CRAMP, a painful spasmodic contraction of muscles, most frequently occurring in the limbs, but also apt to affect certain internal organs. This disorder belongs to the class of diseases known as local spasms, of which other varieties exist in such affections as spasmodic asthma and colic. The cause of these painful seizures resides in the nervous system, and operates either directly from the great nerve centres, or, as is generally the case, indirectly by reflex action, as, for example, when attacks are brought on by some derangement of the digestive organs.
In its most common form, that of cramp in the limbs, this disorder comes on suddenly, often during sleep, the patient being aroused by an agonizing feeling of pain in the calf of the leg or back of the thigh, accompanied in many instances with a sensation of sickness or faintness from the intensity of the suffering. During the paroxysm the muscular fibres affected can often be felt gathered up into a hard knot. The attack in general lasts but a few seconds, and then suddenly departs, the spasmodic contrac-tion of the muscles ceasing entirely, or, on the other hand, relief may coma more gradually during a period of minutes or even hours. A liability to cramp is often associated with a rheumatic or gouty tendency, but occasional attacks are common enough apart from this, and are often induced by some peculiar posture which a limb has assumed during sleep. Exposure of the limbs to cold will also bring on cramp, and to this is probably to be ascribed its frequent occurrence in swimmers. Cramp of the extremities is also well known as one of the most distressing accompaniments of cholera. It is likewise of frequent occurrence in the process of parturition, just before delivery.
This painful disorder can be greatly relieved and often entirely removed by firmly grasping or briskly rubbing the affected part with the hand, or by anything which makes an impression on the nerves, such as warm applications. Even a sudden and vigorous movement of the limb will often succeed in terminating the attack.
What is termed cramp of the stomach, or gastralgia, usually occurs as a symptom in connection with some form of gastric disorder, such as aggravated dyspepsia, or actual organic disease of the mucous membrane of the stomach, and must be dealt with in reference to those particular ailments.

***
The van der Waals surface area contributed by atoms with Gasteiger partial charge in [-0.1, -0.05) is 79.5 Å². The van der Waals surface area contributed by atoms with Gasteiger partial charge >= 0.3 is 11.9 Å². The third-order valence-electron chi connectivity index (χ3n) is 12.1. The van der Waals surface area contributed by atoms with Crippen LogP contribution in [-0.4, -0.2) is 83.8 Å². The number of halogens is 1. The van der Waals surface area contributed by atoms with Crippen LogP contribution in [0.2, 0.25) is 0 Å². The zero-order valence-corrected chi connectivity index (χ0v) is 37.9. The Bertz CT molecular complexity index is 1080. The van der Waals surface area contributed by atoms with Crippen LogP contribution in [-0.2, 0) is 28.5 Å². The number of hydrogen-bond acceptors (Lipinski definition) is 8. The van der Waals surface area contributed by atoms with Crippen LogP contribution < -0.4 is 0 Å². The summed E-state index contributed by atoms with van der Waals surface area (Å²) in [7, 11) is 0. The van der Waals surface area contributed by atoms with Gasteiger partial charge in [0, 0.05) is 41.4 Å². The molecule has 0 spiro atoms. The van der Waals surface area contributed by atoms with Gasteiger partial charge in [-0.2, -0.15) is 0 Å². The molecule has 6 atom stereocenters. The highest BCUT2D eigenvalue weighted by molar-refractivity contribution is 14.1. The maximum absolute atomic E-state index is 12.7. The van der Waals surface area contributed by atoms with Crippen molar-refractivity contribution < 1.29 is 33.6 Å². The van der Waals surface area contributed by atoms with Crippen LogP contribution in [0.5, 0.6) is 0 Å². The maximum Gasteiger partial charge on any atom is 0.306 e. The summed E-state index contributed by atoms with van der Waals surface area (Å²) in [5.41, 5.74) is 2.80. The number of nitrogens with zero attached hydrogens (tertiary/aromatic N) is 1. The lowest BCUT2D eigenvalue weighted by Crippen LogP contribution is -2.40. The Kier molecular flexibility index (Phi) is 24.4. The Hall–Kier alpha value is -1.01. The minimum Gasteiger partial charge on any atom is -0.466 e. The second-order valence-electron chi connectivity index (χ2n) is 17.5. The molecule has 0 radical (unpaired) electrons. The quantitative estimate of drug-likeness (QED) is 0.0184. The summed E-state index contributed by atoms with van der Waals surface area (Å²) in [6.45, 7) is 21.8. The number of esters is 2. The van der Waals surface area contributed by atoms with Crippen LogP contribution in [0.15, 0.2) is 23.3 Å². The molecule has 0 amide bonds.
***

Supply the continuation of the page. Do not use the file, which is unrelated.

The disease known as Writer's Cramp, or Scrivener's Palsy, is a spasm which affects certain muscles when en-gaged in the performance of acts, the result of education and long usage, and which does not occur when the same muscles are employed in acts of a different kind. This disorder owes its name to the relative frequency with which it is met with in persons who write much, although it is by no means confined to them, but is liable to occur in in-dividuals of almost any handicraft. It has been termed by Dr Ducheune Functional Spasm.
The symptoms are in the first instance a gradually increasing difficulty experienced in conducting the move-ments required for executing the work in hand. Taking, for example, the case of writers, there is a feeling that the pen cannot be moved with the same freedom as before, and the handwriting is more or less altered in consequence. At an early stage of the disease the difficulty may be to a large extent overcome by persevering efforts, but ultimately, when the attempt is persisted in, the muscles of the fingers and occasionally also those of the forearm, are seized with spasm or cramp, so that the act of writing is rendered impossible. Sometimes the fingers instead of being cramped move in a disorderly manner and the pen cannot be grasped, while in other rare instances a kind of paralysis affects the muscles of the fingers, and they are powerless to make the move-ments necessary for holding the pen. It is to be noted that it is only in the act of writing that these phenomena present themselves, and that for all other movements the fingers and arms possess their natural power. The same symptoms are observed and the same remarks apply mutatis mutandis in the case of musicians, artists, compositors, seamstresses, tailors, and many mechanics in whom this affection may occur. Indeed, although actually a rare disease, no muscle or group of muscles in the body which is specially called into action in any particular occupa-tion is exempt from liability to this functional spasm. Hence the cause has been ascribed to over-use of the parts concerned, although this is regarded as doubtful by many high authorities, since cases have been observed where there had been no excessive strain upon the function of the affected muscles, while again in persons who pursue their special occupation, even to the utmost possible amount of fatigue, the symptoms of this disorder are exceedingly rare. It is, however, difficult to account for the phenomena on any other theory, and at all events the complaint is greatly aggravated by over-exertion of the parts.
In the treatment of this complaint the only effectual remedy is absolute cessation from the work with which the attack is associated. It is sometimes recommended that the opposite hand or limb be used so as to afford the affected part entire rest, but this is generally followed with the extension of the disease to that locality also. Peculiar forms of penholder and other mechanical contrivances have been suggested so as to enable the occupation to be carried on, but they do not afford any relief to the disease, for the cure of which the only means that can be relied on is entire rest. (J. O. A.)